At University of Calgary, David Scott is a doctoral student in history education. He obtain a bursary from THEN/HiER to travel to Québec so he can be our guest this week at the Chair. Here is one of Dave’ article. In it, he cite Jocelyn Létourneau’ work on historical consciousness.
As documented by Létourneau (2007), powerful collectively held narrations of a national past, or what he terms “mythhistories,” rely on basic narrative structures that carry with them a series of reference points including “binary notions of insiders and outsiders, stereotypes, and other representations that act a basic matrix of understanding, a simple way of comprehending the complexity of the past (and the present as well)” (p. 79).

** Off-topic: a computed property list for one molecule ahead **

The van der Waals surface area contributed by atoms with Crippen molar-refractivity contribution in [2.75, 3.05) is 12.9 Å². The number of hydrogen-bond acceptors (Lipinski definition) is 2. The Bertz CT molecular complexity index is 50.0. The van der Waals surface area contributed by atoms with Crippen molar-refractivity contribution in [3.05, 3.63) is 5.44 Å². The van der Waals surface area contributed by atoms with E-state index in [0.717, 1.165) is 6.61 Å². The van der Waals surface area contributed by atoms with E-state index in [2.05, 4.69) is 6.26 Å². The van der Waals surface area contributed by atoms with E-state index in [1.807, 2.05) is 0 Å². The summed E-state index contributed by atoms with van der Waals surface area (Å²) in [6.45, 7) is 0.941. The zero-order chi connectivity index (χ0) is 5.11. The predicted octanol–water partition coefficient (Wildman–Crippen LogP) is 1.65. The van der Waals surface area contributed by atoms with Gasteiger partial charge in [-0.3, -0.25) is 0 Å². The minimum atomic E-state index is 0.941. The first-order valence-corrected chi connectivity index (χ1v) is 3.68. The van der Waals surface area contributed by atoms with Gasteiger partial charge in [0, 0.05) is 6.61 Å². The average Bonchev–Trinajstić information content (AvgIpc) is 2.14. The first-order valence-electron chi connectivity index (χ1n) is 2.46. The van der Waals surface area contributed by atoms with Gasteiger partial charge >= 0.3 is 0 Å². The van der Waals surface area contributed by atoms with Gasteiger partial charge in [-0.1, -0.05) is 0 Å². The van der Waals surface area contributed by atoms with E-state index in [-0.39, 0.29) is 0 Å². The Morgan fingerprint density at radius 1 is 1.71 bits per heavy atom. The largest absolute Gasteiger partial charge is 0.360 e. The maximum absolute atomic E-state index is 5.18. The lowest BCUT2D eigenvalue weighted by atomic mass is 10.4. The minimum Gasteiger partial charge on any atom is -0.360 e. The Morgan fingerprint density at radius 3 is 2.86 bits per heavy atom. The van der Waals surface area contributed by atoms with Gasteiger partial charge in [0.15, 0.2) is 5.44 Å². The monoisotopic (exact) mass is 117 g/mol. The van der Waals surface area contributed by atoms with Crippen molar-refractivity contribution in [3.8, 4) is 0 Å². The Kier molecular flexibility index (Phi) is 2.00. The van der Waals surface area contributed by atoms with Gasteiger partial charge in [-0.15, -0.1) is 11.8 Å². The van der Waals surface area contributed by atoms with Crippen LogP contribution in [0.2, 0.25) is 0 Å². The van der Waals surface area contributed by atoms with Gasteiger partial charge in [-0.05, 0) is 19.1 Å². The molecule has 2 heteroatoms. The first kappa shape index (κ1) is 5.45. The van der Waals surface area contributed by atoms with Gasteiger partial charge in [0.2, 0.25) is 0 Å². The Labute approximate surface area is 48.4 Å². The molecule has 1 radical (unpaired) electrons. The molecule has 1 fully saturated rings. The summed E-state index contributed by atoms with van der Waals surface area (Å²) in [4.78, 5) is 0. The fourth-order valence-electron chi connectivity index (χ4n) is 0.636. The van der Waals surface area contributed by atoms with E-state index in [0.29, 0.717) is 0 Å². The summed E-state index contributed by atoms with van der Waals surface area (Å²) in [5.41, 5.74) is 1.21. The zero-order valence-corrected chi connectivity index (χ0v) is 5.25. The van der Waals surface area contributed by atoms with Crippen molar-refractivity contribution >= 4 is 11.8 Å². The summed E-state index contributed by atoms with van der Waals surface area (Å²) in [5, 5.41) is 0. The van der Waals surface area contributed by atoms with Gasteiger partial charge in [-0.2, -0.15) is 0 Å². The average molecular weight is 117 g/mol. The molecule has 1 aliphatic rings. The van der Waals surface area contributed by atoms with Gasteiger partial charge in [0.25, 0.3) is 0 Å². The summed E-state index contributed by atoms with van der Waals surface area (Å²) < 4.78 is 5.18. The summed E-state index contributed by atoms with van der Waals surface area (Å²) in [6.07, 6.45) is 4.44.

|A Place For a More Critical Form of Historical Inquiry in Social Studies and History Classrooms|
|David Michael Scott|